If anyone can recognize a good story, it’s Wayne Lukas, the 86-year-old Hall of Fame horse trainer.
All week at Pimlico Race Course, Lukas has sat for hours in his usual folding chair at the end of the stakes barn answering the same questions as wave after wave of reporters comes to pay homage to someone who is always a good quote.
Most of the questions this year are about Secret Oath, the only filly in the nine-horse Preakness Stakes on Saturday. It’s not as crazy as it might sound to run a filly against colts. Six times a filly has won the Preakness. Lukas has won the Preakness six times, but only with males. He did win the Kentucky Derby with a filly, Winning Colors in 1988.
When the owner of Kentucky Derby winner Rich Strike decided to bypass the second leg of the Triple Crown, the Preakness needed an angle. And Lukas had one by bringing the Kentucky Oaks winner to Baltimore.
“If you want to be perfectly honest, this race right here was a little bit vanilla until she dropped into it,” Lukas said. “That stirs them up. Now half of America is on our side, we’ve got all the women. If we can get some of the guys to come over, we could be the favorite.”
Secret Oath has a shot. She is the third favorite at 9-2 on the morning line behind Epicenter (6-5) and Early Voting (7-2).
“I factored in that the Derby horses had a much tougher race than she did [in winning the Oaks],” Lukas said. “She had a textbook race, and some of them had a pretty tough race. All of that figures in.”
It wasn’t but two years ago when Swiss Skydiver, also a filly, won an October Preakness during the pandemic year, beating Kentucky Derby winner Authentic.
Kenny McPeek led Swiss Skydiver on that 2000 campaign that took her to 10 different tracks. McPeek points to the fact that Secret Oath will be carrying five less pounds of jockey weight than everyone else. She will carry 121 pounds, while all the males will have 126.
“She’ll be formidable,” said McPeek, who will saddle Creative Minister (10-1) in the Preakness. “And she’ll get a little bit of a weight break. But I don’t think she’s a filly you would be overly intimidated by. She’s certainly very good and it’ll be exciting to watch her run. I think the added distance for Secret Oath is going to help her cause. I think Wayne is looking at that.”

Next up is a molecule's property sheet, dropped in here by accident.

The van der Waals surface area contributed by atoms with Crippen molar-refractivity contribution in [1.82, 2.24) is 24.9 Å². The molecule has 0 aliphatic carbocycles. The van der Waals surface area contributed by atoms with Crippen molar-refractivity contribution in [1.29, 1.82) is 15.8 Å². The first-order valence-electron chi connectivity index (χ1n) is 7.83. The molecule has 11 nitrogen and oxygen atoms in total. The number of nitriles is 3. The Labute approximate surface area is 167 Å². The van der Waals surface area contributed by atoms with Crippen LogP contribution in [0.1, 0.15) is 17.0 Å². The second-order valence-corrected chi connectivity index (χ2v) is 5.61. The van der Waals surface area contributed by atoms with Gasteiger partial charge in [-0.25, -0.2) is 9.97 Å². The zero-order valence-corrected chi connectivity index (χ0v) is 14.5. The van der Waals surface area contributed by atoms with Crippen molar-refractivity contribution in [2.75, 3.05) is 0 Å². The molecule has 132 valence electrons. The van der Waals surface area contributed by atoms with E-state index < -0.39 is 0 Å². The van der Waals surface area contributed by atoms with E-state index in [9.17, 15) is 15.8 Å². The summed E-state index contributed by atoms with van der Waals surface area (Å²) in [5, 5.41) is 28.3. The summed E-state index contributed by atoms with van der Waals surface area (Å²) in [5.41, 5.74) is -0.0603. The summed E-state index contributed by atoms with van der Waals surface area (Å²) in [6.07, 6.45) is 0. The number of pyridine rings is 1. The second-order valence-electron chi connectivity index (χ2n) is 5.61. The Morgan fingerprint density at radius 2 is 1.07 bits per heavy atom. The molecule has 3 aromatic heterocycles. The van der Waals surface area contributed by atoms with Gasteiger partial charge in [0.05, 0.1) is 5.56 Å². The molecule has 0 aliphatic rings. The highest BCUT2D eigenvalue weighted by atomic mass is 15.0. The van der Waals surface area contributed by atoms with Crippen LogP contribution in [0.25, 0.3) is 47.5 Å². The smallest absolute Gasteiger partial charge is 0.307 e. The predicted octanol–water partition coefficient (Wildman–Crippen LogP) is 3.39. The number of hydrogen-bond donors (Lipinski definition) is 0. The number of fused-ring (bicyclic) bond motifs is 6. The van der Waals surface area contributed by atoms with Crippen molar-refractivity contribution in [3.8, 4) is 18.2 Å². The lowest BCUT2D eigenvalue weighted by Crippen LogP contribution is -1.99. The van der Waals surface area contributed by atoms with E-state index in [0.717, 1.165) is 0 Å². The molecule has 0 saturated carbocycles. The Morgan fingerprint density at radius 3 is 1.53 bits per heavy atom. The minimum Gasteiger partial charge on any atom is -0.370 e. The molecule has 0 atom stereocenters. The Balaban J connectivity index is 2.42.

Her win in the Kentucky Oaks was over 1 1/8 miles, while the Preakness is 1 3/16th of a mile.
Lukas was certainly prescient about the Preakness needing something.
“I love having a filly in the Preakness,” said Aidan Butler, chief operating officer for 1st/Racing, which puts on the Preakness. “As disappointing as it was to lose the Derby winner, picking up the Oaks winner is a really cool thing and I’m hoping she gives the boys a good run for their money. I do think any time a good girl can beat up a good boy in a race, it’s something we can all lean into.”
This will not be Secret Oath’s first race against males. She finished third in the Arkansas Derby, despite having a very difficult trip. After that race, Lukas switched jockeys from Luis Contreras to Luis Saez.
After the Oaks win, Lukas went through his usual process to see whether Secret Oath was up to a race just two weeks later.
“First of all, we want to see how the recovery process is, make sure the electrolyte buildup and the energy level are in order,” Lukas said. “Then we try and handicap who might be in the field, what their ability is … and we list them. And we say, ‘Can we beat this horse?’ Yes. ‘Can we beat that horse?’ Yes. ‘This one maybe not.’
“Then we consider the risk versus the reward. How big is the purse and the race’s place in history. If she wins this race, she’ll go head and shoulders over everyone in her division. If all those factors come up positive or yes, we think it’s worth it.”
Secret Oath, who has won five of her eight lifetime races, will be the 46th Preakness starter for Lukas. He understands that he could have entered the horse in Friday’s Black-Eyed Susan Stakes and been the prohibitive favorite. But there are 13 fillies in that race and the purse is only one-sixth as large.
“Any time you do it [run a filly against the boys], you’re stepping out of the box,” Lukas said. “This game is so tradition bound it doesn’t happen very often. I did it a lot with the quarter horses and with great success.”
It was after her win in the Kentucky Oaks that Lukas discovered, through the 287 texts he received, that this horse might be bigger than just the racing world and could be an antidote for a sport that spends a lot of time defending itself.
“She’s got a tremendous fan base for some reason,” Lukas said. “I think it’s because racing is searching for something positive after a very negative year. We haven’t had anything but negativity for about 12 months. I think the public is looking for something positive and to feel good about so they pick up on her a little bit.”
There is little doubt there will be no shortage of girls-versus-the-boys mentions during the national television coverage of the race. Proving, once again, Lukas knows a good storyline when he sees one.